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26 Events, Millions On the Table for Biggest-Ever Aussie Millions
In July 1998, the Aussie Millions debuted as the Crown Australian Poker Championship.
It was a single, $1,000 buy-in Limit Hold'em tournament that drew 74 entries and a $74,000 prize pool to the Crown Casino in Melbourne, Australia.
In 2017, for its 20th edition, the biggest and richest poker festival of the Southern Hemisphere will offer 26 events over 20 days with buy-ins from $1,150 to $250,000 and another $1.5m+ to the winner of the main event.
It's safe to say it - and poker in Australia - has come a long way in 18 years.
The 2017 Aussie Millions schedule has now been announced and it will feature 26 events running from January 11-30, making it the largest edition yet.
The turnout is expected to be the same or higher in 2017, but beyond the main event there will be several other showcase events worth a look as both a player and a poker fan.
A few select highlights:
- Jan 11-16, AUD$1,150 Opening Event, 4 flights, 3 days, AUD$1 million guaranteed
- Jan 18-22, AUD$1,150 Accumulator, 3 flights to accumulate chips, 3 days
- Jan 20/21, AUD$25,000 Challenge, 2 days
- Jan 22-28, AUD$100,000 Challenge, 3 days (4 day break before the ft)
- Jan 22-29, AUD$10,600 Main Event, 3 flights, 6 days
- Jan 29/30, AUD$250,000 Challenge, 2 days
The 2017 Aussie Millions will also host a “Tournament of Champions” with a lower buy-in if you are a former main event champion. There are PLO, NLHE shot clock and Mixed events on the schedule along with a special event to celebrate Australia's own Poker Hall of Fame members.
The returning High Roller Challenges with AUD$25k, AUD$100k and AUD$250k buy-ins will again draw the most attention apart from the main event.
Besides their eye-popping buy-ins the events have generated some amazing stories for the poker history books including Erik Seidel's 3rd-place in the $100k in 2011 followed by a victory in the $250k just days later.
Much like Phil Ivey, who has called Crown one of his favorite places in the world to play poker, Seidel has a legacy of success there with a final-table in the $25k in 2013, the $100k in 2014 and both Super High Roller final tables again in 2015.
Sam Trickett has also seen his fair share of success here as he won the $100k in 2011 and came 2nd in the AUD$250k a few days later. He won it in 2013.
In 2011 alone Trickett and Seidel shared winnings of over AUD$6 million between them in just those two tournaments.
Other former winners include Ivey, who’s won the $250k three times (2012/2014/2015), John Juanda and Howard Lederer. Last year, Steve O’Dwyer won the $250k, Fabian Quoss took home the $100k and Chance Kornuth triumphed in the $25k.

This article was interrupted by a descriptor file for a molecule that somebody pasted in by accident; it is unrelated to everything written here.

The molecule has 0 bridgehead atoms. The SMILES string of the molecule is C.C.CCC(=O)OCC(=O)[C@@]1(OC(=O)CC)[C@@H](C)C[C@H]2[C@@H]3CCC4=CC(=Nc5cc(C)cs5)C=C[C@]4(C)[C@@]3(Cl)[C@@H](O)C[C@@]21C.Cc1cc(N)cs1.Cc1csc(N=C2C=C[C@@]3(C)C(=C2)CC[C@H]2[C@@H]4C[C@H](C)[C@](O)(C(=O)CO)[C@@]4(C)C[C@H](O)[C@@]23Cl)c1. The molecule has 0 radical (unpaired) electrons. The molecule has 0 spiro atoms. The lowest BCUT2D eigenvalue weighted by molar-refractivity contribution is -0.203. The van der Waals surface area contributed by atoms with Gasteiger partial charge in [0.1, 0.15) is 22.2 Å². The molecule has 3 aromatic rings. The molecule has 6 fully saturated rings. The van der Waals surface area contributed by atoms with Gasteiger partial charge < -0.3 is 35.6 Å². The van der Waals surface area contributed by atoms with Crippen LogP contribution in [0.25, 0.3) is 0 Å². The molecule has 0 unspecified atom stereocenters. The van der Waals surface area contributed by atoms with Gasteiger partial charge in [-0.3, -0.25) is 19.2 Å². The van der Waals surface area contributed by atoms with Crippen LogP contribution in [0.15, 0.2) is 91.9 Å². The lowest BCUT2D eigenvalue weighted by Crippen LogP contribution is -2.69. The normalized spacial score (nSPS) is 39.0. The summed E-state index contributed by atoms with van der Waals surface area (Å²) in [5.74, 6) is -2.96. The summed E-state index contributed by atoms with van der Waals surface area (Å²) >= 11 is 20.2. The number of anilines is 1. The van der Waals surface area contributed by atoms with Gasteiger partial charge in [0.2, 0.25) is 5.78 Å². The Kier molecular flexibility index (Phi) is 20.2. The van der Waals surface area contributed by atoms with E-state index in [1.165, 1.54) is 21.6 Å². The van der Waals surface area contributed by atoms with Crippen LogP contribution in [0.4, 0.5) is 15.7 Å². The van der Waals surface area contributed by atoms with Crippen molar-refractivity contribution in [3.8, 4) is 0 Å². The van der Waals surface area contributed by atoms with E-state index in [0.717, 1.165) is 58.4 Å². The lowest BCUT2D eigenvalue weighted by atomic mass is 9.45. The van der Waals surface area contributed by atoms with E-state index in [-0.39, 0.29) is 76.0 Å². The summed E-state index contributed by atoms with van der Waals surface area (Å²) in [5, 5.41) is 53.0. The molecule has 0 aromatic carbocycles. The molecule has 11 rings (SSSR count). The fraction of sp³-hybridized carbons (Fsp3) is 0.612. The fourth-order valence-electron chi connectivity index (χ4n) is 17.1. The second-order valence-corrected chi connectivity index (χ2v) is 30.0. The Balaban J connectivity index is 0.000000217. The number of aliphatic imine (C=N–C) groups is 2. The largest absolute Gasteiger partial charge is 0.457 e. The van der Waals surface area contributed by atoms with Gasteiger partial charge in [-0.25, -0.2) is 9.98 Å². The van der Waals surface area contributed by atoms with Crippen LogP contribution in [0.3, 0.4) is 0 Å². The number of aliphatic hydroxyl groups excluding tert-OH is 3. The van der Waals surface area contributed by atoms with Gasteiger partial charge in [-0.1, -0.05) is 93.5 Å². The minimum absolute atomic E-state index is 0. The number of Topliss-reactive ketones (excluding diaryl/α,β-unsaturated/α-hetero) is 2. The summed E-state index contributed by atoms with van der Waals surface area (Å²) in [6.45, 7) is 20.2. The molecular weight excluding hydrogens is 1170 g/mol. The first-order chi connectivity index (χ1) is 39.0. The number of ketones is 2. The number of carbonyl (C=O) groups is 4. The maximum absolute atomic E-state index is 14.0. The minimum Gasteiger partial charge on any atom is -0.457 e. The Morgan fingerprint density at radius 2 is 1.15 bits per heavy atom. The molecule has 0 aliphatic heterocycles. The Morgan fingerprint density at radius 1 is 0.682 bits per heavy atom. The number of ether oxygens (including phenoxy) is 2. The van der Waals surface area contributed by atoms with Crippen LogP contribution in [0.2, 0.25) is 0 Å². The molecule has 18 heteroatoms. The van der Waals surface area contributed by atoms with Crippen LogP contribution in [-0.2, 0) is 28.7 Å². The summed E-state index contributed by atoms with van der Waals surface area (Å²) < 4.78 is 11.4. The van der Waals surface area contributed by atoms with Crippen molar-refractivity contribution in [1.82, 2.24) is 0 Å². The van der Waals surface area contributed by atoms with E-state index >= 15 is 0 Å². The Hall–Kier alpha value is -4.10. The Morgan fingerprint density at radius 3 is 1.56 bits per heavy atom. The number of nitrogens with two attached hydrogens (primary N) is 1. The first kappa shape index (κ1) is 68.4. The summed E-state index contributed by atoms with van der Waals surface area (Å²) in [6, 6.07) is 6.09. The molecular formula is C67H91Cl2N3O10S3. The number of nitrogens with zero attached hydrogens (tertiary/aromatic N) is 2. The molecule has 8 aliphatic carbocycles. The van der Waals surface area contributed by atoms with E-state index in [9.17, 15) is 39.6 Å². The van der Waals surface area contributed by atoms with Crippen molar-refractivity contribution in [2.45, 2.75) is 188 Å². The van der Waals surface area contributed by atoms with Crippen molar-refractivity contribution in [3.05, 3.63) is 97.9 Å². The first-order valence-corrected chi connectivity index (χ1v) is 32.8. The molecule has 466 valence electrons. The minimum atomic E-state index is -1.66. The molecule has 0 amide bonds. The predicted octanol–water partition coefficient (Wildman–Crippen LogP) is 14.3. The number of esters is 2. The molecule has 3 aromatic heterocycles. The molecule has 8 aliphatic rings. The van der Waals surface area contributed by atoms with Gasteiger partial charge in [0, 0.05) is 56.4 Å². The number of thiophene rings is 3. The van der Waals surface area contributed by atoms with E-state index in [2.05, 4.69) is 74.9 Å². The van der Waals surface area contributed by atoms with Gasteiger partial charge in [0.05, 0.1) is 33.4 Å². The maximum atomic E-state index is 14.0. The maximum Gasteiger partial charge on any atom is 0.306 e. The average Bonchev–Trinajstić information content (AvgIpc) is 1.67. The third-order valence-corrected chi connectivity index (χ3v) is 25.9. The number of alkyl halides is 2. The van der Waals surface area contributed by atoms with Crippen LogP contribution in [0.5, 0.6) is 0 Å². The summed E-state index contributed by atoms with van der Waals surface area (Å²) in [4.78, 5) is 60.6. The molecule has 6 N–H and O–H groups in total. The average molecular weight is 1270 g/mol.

Crown is King
The Crown Melbourne is one of the leading casinos in the Southern hemisphere. It has three different 4-6* hotels with 1,600 rooms to offer; construction of a fourth hotel is underway.
When that one is finished the Crown will be the largest casino resort in Australia.
The Crown resort has received the “Resort of the Year” award twice at the International Gaming Awards (IGA) in London.
Starting on October 22 the casino will offer live satellites on a daily basis, starting as low as AUD$65 buy-in.
-- The inaugural event champion was Alex Horowitz, who cashed for AUD$25,900.
-- Sorel Mizzi is the only player to make the main event final table twice, finishing 3rd in 2010 and 2nd in 2014.
-- Patrik Antonius finished 3rd in the main event in 2013 and just missed the final table in 2011, finishing 8th. Since 2011 he's made at least one final table in the main or high roller events every year.
-- Two players who’ve won a High Roller Challenge have also made the main event final table – Dan Shak and Erik Seidel.
-- 2016 marked the first time two women made the final table of the main event. Kitty Kuo finished in sixth and Sam Abernathy third.
-- Jake Balsiger is the only player who made both the AM (2014) and the WSOP ME final table (2012). He finished 3rd in both.
-- In 2007, Gus Hansen was repeatedly seen quietly talking into a microphone while playing. Several months later, his book Every Hand Revealed was published, in which he described his way through the tournament. Incredibly, Hansen won the event that very year.